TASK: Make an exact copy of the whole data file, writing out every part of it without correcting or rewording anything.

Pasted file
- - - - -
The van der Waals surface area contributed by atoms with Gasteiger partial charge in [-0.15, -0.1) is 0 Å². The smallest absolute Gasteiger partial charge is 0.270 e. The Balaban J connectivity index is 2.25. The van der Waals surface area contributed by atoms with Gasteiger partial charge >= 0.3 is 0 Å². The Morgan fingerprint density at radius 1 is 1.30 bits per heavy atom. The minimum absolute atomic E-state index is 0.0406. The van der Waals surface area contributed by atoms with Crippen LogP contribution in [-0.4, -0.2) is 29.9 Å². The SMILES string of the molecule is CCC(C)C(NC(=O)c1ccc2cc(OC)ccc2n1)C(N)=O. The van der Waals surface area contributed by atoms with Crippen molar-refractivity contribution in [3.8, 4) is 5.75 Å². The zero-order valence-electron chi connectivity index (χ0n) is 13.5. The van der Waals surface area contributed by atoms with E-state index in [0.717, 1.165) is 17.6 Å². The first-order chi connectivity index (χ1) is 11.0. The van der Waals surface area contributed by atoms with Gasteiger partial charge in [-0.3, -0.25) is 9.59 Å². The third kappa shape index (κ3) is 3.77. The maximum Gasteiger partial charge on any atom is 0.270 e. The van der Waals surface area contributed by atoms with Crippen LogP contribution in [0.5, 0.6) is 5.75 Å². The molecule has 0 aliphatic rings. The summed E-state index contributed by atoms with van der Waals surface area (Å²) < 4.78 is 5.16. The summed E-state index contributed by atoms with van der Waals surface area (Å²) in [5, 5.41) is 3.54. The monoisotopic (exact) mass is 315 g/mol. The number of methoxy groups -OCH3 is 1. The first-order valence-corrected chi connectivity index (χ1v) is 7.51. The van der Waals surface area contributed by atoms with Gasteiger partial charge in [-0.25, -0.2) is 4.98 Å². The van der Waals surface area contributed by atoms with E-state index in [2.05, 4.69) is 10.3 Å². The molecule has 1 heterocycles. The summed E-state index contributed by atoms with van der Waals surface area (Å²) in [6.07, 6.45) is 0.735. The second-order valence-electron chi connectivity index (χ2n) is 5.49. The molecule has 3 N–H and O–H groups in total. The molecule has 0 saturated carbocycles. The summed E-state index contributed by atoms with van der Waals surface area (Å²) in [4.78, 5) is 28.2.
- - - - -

The van der Waals surface area contributed by atoms with Gasteiger partial charge in [-0.15, -0.1) is 0 Å². The smallest absolute Gasteiger partial charge is 0.270 e. The Balaban J connectivity index is 2.25. The van der Waals surface area contributed by atoms with Gasteiger partial charge >= 0.3 is 0 Å². The Morgan fingerprint density at radius 1 is 1.30 bits per heavy atom. The minimum absolute atomic E-state index is 0.0406. The van der Waals surface area contributed by atoms with Crippen LogP contribution in [-0.4, -0.2) is 29.9 Å². The SMILES string of the molecule is CCC(C)C(NC(=O)c1ccc2cc(OC)ccc2n1)C(N)=O. The van der Waals surface area contributed by atoms with Crippen molar-refractivity contribution in [3.8, 4) is 5.75 Å². The zero-order valence-electron chi connectivity index (χ0n) is 13.5. The van der Waals surface area contributed by atoms with E-state index in [0.717, 1.165) is 17.6 Å². The first-order chi connectivity index (χ1) is 11.0. The van der Waals surface area contributed by atoms with Gasteiger partial charge in [-0.3, -0.25) is 9.59 Å². The third kappa shape index (κ3) is 3.77. The maximum Gasteiger partial charge on any atom is 0.270 e. The van der Waals surface area contributed by atoms with Crippen LogP contribution in [0.5, 0.6) is 5.75 Å². The molecule has 0 aliphatic rings. The summed E-state index contributed by atoms with van der Waals surface area (Å²) < 4.78 is 5.16. The summed E-state index contributed by atoms with van der Waals surface area (Å²) in [5, 5.41) is 3.54. The monoisotopic (exact) mass is 315 g/mol. The number of methoxy groups -OCH3 is 1. The first-order valence-corrected chi connectivity index (χ1v) is 7.51. The van der Waals surface area contributed by atoms with Gasteiger partial charge in [-0.25, -0.2) is 4.98 Å². The van der Waals surface area contributed by atoms with E-state index in [2.05, 4.69) is 10.3 Å². The molecule has 1 heterocycles. The summed E-state index contributed by atoms with van der Waals surface area (Å²) in [6.07, 6.45) is 0.735. The second-order valence-electron chi connectivity index (χ2n) is 5.49. The molecule has 3 N–H and O–H groups in total. The molecule has 0 saturated carbocycles. The summed E-state index contributed by atoms with van der Waals surface area (Å²) in [4.78, 5) is 28.2.